And so while media may report the good and the pretty, it appears that the rule of law has been but overturned by our culture of corruption. In fairness, great efforts are being expended by countless to right the many wrongs. Yet we can’t ignore the laws of physics: to counter a vicious force we have to tee up an equal if not a greater dynamic force. But we’re a patient and a compassionate culture – and thus a happy people? Or is denial a defense mechanism as in ignorance is bliss?

In more ways than one we mirror the seeming resignation of the Eastern Europeans to their plight as a people. Yet the more progressive of them couldn't miss the miracle that is Asia – like my Eastern European friends (in only 10 years) are deep into their efforts to partake of that miracle. And because their mental and business models are not about rent-seeking but rather competitiveness and innovation, their playing field is unhampered by parochial limitations. And in the process they've helped facilitate the development of support industries in their home country that in turn equipped them to compete beyond their shores.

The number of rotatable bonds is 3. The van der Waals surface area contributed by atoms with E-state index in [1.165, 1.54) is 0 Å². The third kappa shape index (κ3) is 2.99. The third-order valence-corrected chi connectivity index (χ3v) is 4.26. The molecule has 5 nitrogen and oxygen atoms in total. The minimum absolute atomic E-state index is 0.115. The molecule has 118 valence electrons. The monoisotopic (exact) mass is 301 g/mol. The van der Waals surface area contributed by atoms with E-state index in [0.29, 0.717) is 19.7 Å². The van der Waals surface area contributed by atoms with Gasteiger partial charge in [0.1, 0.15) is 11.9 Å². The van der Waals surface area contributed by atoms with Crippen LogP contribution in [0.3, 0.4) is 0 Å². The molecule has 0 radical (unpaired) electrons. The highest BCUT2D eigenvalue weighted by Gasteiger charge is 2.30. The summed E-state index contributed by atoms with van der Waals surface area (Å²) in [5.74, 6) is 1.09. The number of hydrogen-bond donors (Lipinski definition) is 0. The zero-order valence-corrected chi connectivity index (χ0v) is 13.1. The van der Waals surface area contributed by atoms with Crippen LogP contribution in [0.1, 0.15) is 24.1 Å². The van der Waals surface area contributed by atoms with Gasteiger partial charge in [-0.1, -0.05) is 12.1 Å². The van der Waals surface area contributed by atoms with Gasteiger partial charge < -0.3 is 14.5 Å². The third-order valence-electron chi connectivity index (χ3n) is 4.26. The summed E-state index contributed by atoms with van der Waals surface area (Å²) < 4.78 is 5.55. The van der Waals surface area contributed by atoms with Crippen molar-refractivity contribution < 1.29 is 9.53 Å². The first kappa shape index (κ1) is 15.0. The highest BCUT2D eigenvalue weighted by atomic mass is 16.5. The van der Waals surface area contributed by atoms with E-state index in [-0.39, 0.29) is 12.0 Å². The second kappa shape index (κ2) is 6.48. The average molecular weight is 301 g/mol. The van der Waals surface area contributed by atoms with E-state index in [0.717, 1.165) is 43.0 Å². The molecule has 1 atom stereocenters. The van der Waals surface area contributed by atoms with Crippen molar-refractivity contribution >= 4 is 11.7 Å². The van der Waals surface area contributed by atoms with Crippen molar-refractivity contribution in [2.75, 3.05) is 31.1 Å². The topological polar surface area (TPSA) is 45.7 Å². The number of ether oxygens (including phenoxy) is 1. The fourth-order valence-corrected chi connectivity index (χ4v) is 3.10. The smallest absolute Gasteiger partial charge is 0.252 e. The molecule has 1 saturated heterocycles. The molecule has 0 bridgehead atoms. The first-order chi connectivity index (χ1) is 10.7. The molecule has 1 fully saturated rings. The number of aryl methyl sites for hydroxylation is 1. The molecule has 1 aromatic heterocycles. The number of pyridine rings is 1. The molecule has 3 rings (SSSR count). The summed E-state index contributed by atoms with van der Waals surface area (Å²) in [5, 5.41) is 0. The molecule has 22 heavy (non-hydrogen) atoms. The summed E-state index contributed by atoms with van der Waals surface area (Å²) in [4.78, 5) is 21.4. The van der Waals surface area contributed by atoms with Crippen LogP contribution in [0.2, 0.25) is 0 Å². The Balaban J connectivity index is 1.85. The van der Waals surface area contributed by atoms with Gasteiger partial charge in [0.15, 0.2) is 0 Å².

That is not a unique model but replicates how Western MNCs have become global behemoths. In the Philippines we like to think "livelihood programs" and thus while the "one town one product" makes sense – instead of the old "flavor of the month" where everyone was in the "bangus" or shrimp or tilapia business – still, we have to move beyond and into understanding the bigger regional if not global market. And that means investing in the ecosystem: technology, innovation, talent or skill development as well as product and market development. That would entail developing support or industry clusters for strategic priority industries, not 50 but only a handful, the key being to attain expertise and thus global competitiveness.